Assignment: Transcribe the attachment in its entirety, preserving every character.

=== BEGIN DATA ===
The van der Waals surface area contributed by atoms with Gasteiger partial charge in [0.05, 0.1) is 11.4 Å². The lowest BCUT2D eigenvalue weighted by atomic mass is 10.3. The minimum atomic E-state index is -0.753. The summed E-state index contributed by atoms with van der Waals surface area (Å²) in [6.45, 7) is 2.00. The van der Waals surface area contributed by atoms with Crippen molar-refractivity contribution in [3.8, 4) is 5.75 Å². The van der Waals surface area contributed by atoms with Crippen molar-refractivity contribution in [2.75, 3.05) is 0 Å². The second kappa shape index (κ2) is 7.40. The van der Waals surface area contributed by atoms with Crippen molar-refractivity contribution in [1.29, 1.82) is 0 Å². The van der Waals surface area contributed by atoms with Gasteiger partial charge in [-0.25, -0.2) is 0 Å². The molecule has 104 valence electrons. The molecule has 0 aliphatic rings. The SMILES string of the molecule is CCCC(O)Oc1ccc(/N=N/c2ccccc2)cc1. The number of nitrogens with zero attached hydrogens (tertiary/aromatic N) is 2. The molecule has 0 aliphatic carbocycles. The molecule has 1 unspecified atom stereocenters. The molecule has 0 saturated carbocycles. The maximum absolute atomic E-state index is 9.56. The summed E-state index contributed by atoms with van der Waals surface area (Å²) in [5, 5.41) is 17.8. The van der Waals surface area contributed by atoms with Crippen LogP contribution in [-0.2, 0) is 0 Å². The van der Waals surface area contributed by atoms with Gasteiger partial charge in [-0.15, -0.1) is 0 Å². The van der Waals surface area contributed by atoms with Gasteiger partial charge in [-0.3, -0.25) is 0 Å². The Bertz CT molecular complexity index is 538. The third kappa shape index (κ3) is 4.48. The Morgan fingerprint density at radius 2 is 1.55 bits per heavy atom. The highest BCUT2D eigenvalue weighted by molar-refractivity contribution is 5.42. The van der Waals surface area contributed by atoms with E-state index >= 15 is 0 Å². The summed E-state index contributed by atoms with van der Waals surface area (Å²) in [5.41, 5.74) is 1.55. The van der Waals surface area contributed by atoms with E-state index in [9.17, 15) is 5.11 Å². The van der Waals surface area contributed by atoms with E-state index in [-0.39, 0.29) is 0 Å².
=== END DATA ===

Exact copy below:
The van der Waals surface area contributed by atoms with Gasteiger partial charge in [0.05, 0.1) is 11.4 Å². The lowest BCUT2D eigenvalue weighted by atomic mass is 10.3. The minimum atomic E-state index is -0.753. The summed E-state index contributed by atoms with van der Waals surface area (Å²) in [6.45, 7) is 2.00. The van der Waals surface area contributed by atoms with Crippen molar-refractivity contribution in [3.8, 4) is 5.75 Å². The van der Waals surface area contributed by atoms with Crippen molar-refractivity contribution in [2.75, 3.05) is 0 Å². The second kappa shape index (κ2) is 7.40. The van der Waals surface area contributed by atoms with Crippen molar-refractivity contribution in [1.29, 1.82) is 0 Å². The van der Waals surface area contributed by atoms with Gasteiger partial charge in [-0.25, -0.2) is 0 Å². The molecule has 104 valence electrons. The molecule has 0 aliphatic rings. The SMILES string of the molecule is CCCC(O)Oc1ccc(/N=N/c2ccccc2)cc1. The number of nitrogens with zero attached hydrogens (tertiary/aromatic N) is 2. The molecule has 0 aliphatic carbocycles. The molecule has 1 unspecified atom stereocenters. The molecule has 0 saturated carbocycles. The maximum absolute atomic E-state index is 9.56. The summed E-state index contributed by atoms with van der Waals surface area (Å²) in [5, 5.41) is 17.8. The van der Waals surface area contributed by atoms with Crippen LogP contribution in [-0.2, 0) is 0 Å². The van der Waals surface area contributed by atoms with Gasteiger partial charge in [-0.15, -0.1) is 0 Å². The van der Waals surface area contributed by atoms with Gasteiger partial charge in [-0.3, -0.25) is 0 Å². The Bertz CT molecular complexity index is 538. The third kappa shape index (κ3) is 4.48. The Morgan fingerprint density at radius 2 is 1.55 bits per heavy atom. The highest BCUT2D eigenvalue weighted by molar-refractivity contribution is 5.42. The van der Waals surface area contributed by atoms with E-state index >= 15 is 0 Å². The summed E-state index contributed by atoms with van der Waals surface area (Å²) in [5.41, 5.74) is 1.55. The van der Waals surface area contributed by atoms with E-state index in [9.17, 15) is 5.11 Å². The van der Waals surface area contributed by atoms with E-state index in [-0.39, 0.29) is 0 Å².